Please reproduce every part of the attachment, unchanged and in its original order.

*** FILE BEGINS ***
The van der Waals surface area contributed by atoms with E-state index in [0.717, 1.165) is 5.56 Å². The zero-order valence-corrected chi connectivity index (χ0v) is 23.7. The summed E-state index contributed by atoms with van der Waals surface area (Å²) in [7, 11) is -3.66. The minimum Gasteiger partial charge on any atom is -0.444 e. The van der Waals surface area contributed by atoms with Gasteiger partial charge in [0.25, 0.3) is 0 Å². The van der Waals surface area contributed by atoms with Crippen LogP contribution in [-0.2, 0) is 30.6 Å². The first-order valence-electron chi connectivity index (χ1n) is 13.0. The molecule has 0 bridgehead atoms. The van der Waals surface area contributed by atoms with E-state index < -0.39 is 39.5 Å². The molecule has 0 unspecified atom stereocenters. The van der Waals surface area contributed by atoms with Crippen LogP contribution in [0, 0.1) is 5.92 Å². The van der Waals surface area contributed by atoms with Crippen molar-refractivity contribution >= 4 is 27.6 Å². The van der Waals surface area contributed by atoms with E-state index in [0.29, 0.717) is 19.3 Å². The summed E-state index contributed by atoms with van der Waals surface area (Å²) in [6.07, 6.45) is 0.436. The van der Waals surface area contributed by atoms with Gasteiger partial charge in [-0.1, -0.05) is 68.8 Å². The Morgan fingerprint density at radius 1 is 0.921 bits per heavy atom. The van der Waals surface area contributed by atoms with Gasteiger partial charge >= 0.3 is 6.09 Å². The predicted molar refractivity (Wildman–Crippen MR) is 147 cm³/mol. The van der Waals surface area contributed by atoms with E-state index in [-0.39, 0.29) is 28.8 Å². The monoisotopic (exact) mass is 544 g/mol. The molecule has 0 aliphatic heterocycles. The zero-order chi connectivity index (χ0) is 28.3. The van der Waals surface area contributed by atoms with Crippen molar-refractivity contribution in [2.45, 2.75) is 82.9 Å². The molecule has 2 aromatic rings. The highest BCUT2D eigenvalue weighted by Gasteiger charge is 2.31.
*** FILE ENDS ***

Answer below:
The van der Waals surface area contributed by atoms with E-state index in [0.717, 1.165) is 5.56 Å². The zero-order valence-corrected chi connectivity index (χ0v) is 23.7. The summed E-state index contributed by atoms with van der Waals surface area (Å²) in [7, 11) is -3.66. The minimum Gasteiger partial charge on any atom is -0.444 e. The van der Waals surface area contributed by atoms with Gasteiger partial charge in [0.25, 0.3) is 0 Å². The van der Waals surface area contributed by atoms with Crippen LogP contribution in [-0.2, 0) is 30.6 Å². The first-order valence-electron chi connectivity index (χ1n) is 13.0. The molecule has 0 bridgehead atoms. The van der Waals surface area contributed by atoms with E-state index < -0.39 is 39.5 Å². The molecule has 0 unspecified atom stereocenters. The van der Waals surface area contributed by atoms with Crippen LogP contribution in [0, 0.1) is 5.92 Å². The van der Waals surface area contributed by atoms with Crippen molar-refractivity contribution >= 4 is 27.6 Å². The van der Waals surface area contributed by atoms with E-state index in [0.29, 0.717) is 19.3 Å². The summed E-state index contributed by atoms with van der Waals surface area (Å²) in [6.07, 6.45) is 0.436. The van der Waals surface area contributed by atoms with Gasteiger partial charge in [-0.1, -0.05) is 68.8 Å². The Morgan fingerprint density at radius 1 is 0.921 bits per heavy atom. The van der Waals surface area contributed by atoms with Gasteiger partial charge >= 0.3 is 6.09 Å². The predicted molar refractivity (Wildman–Crippen MR) is 147 cm³/mol. The van der Waals surface area contributed by atoms with E-state index in [-0.39, 0.29) is 28.8 Å². The monoisotopic (exact) mass is 544 g/mol. The molecule has 0 aliphatic heterocycles. The zero-order chi connectivity index (χ0) is 28.3. The van der Waals surface area contributed by atoms with Crippen molar-refractivity contribution in [2.45, 2.75) is 82.9 Å². The molecule has 2 aromatic rings. The highest BCUT2D eigenvalue weighted by Gasteiger charge is 2.31.